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CAG: We’re Investigating Plea Bargaining, Report Out In March 2023

The controversial arrangement has been criticised for the manner in which it has been implemented with some describing it as “a daylight robbery.”

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Dar es Salaam. Controller and Auditor General (CAG) Charles Kichere told The Chanzo on Thursday that a report on the investigation his office has been doing into the money collected through the plea bargaining arrangement will be released to the public in March 2023.

It followed reports that the office of the CAG is carrying out an investigation into the controversial arrangement implemented by the previous administration under the late President John Magufuli, with the victims of the practice reporting to have taken part in the ongoing investigation.

Speaking with The Chanzo during an exclusive interview on Thursday, CAG Kichere confirmed the report of the ongoing investigation though he pointed out that the report is far from being new information.

“It seems to me that you journalists have a short memory. This is not new information. I said when I submitted my report to President [Samia Suluhu Hassan] last year that there is going to be this investigation,” Mr Kichere said during the interview.

“So, yes, we are carrying out this investigation. The reason why we are doing it is that is part of our mandate as the office of the CAG. And we will release the report in March 2023 together with other reports just like how we do it every year,” added CAG Kichere.

In 2019, the parliament made amendments to several Tanzania’s criminal laws, introducing, among other things, the plea bargaining arrangement, defined as a negotiation in a criminal case between a prosecutor and the accused.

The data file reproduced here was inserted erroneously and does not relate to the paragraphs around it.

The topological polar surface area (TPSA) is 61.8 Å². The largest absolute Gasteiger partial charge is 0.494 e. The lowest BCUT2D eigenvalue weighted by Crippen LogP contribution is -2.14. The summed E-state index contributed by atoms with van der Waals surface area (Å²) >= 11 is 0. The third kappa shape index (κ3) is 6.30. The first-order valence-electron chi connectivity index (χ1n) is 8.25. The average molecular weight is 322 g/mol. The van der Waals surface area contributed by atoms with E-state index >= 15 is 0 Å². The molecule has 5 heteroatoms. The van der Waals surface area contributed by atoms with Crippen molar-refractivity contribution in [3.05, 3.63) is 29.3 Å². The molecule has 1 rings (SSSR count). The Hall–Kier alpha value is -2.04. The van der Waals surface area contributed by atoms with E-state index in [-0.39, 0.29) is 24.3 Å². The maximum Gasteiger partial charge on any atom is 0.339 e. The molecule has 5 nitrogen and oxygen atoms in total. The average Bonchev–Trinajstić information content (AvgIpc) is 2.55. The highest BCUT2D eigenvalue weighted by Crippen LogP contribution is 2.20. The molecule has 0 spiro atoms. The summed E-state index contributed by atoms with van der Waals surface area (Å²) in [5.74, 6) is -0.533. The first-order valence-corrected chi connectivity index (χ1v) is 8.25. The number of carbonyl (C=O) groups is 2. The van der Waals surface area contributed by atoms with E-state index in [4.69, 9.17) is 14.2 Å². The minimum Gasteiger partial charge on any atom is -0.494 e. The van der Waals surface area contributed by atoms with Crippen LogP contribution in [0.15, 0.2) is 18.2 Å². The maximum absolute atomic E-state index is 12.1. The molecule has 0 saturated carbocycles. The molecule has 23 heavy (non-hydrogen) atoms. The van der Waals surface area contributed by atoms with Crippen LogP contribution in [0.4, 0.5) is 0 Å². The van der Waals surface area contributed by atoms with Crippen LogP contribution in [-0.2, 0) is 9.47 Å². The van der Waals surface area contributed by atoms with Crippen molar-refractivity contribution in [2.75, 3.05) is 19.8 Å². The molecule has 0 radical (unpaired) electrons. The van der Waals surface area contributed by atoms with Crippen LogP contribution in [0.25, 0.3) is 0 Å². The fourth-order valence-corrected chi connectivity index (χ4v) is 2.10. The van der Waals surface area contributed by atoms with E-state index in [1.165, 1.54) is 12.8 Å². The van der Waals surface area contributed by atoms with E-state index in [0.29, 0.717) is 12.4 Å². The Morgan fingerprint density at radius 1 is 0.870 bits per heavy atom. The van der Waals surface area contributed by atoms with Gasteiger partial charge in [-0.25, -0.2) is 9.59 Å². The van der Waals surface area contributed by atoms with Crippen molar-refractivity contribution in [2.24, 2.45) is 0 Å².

But the arrangement was operational two years earlier even before the amendments were passed. 

Even when the arrangement was legally introduced it went into enforcement without having regulations, an important step for operation. Regulations were introduced in February 2021.

Many people who were charged with non-bailable offences like money laundering and economic sabotage were allegedly coerced into filing a plea bargaining request with the Director of Public Prosecution (DPP) where they were made to pay millions to secure their freedom.

Key concerns

In its 2021 Human Rights Report, for instance, the Legal and Human Rights Centre (LHRC) identified several key concerns it observed in the implementation of the plea bargaining arrangement. 

These, among other concerns, include coercion of accused persons; misuse of power due to the leverage enjoyed by the prosecutor; reduction of the role and influence of magistrates and judges; and the risk of accused persons pleading guilty for crimes they did not commit, just so they can taste freedom again.

READ MORE: LHRC Calls for Reforms in Tanzania’s Criminal Justice System

On April 11, 2021, the opposition ACT-Wazalendo party, in its analysis of the CAG report of that year, also criticised the manner in which the plea bargaining arrangement was being implemented with its party leader Zitto Kabwe calling it “a daylight robbery.”

CAG report showed that as of April 2021, there was a total of Sh51 billion in state coffers collected through the plea bargaining arrangement which could not be expended as there is currently no law that governs such an expenditure.

“People were unjustly treated, were framed and forced to pay for their freedom,” Mr Kabwe told a press conference in April 2021. “We suggest the formation of a presidential judicial commission that will investigate all these cases.”


Reacting to the reports that CAG was doing an investigation into money collected through the plea bargaining arrangement, Mr Kabwe said in a Twitter post on Thursday that the move is “commendable.”

“Since 2019, [ACT-Wazalendo has been] questioning this plea bargaining arrangement,” Mr Kabwe said in another Twitter post. “Eventually, the CAG has carried out an investigation into it. People should have their money back and those who abused others should be held accountable.”

Eric Kabendera, a renowned Tanzanian investigative journalist who paid Sh172 million and Sh100 million to have his tax evasion and money laundering charges respectively dropped, welcomed the CAG’s investigation with open arms, urging all affected people to take part in it.

“I was peronally asked to submit my story in writing to relevant authorities regarding the threats [former DPP] Biswalo Maganga made against me on the first after being released [from jail] and I have done so,” Kabendera, now based in the UK, said in a Twitter post.

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